1994 | BOSTON, MASSACHUSETTS – One of the most unusual events in baseball occurs so quickly you could miss it if you’re not paying attention – the unassisted triple play. Boston Red Sox shortstop John Valentin turned one on this date in 1994. It was just the 10th unassisted triple in major league baseball history (there have been 5 since).
Here’s how it happened… in the top of the sixth inning at Boston’s Fenway Park, Seattle Mariner Mike Blowers singles. Keith Mitchell walks. It looks like the start of a big inning for the Mariners. Two on, nobody out. Mariner DH Mark Newfield is at bat. It’s a 1 – 1 count. Red Sox pitcher Dave Fleming fires, the runners go. Newfield hits a line shot right to shortstop Valentin, who steps on second to double off Blowers who was almost to third, and tags Mitchell who’s almost at second. Three outs, just like that with the ball never leaving Valentin’s hands.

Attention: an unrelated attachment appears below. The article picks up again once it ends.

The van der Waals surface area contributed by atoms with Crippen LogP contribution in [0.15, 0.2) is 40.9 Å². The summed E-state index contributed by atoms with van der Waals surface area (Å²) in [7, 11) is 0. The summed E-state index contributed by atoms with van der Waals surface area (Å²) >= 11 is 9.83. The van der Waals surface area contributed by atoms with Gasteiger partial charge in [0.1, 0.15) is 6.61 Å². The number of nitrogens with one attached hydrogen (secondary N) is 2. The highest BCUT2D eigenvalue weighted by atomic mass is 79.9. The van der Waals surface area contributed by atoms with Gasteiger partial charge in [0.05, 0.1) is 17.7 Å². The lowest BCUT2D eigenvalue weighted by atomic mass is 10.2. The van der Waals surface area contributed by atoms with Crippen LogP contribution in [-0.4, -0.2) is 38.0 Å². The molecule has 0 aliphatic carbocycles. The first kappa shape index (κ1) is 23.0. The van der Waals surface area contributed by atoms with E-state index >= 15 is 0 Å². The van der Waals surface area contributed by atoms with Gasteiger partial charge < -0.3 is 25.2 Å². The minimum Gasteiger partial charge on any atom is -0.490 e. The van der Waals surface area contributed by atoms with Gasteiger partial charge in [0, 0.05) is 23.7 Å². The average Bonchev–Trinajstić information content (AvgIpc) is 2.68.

The drama doesn’t end there. Guess who leads off the bottom of the 6th, hero John Valentin. He homers. The Red Sox come from behind to win 4-3.
Unassisted triple plays almost always unfold the same way; all 15 started with runners on first and second and the batter hitting a line drive with the runners going. Eight were hit to the shortstop. Five were hit to the second baseman. Two were hit to the first baseman. When it’s hit to the shortstop he grabs the line drive steps on second and tags the runner coming from first. When it’s hit to the second or first baseman they tag the runner coming from first and then step on second.
If you want to see an unassisted triple play, wait for runners on first and second, and no outs. If the batter hits a line drive don’t blink.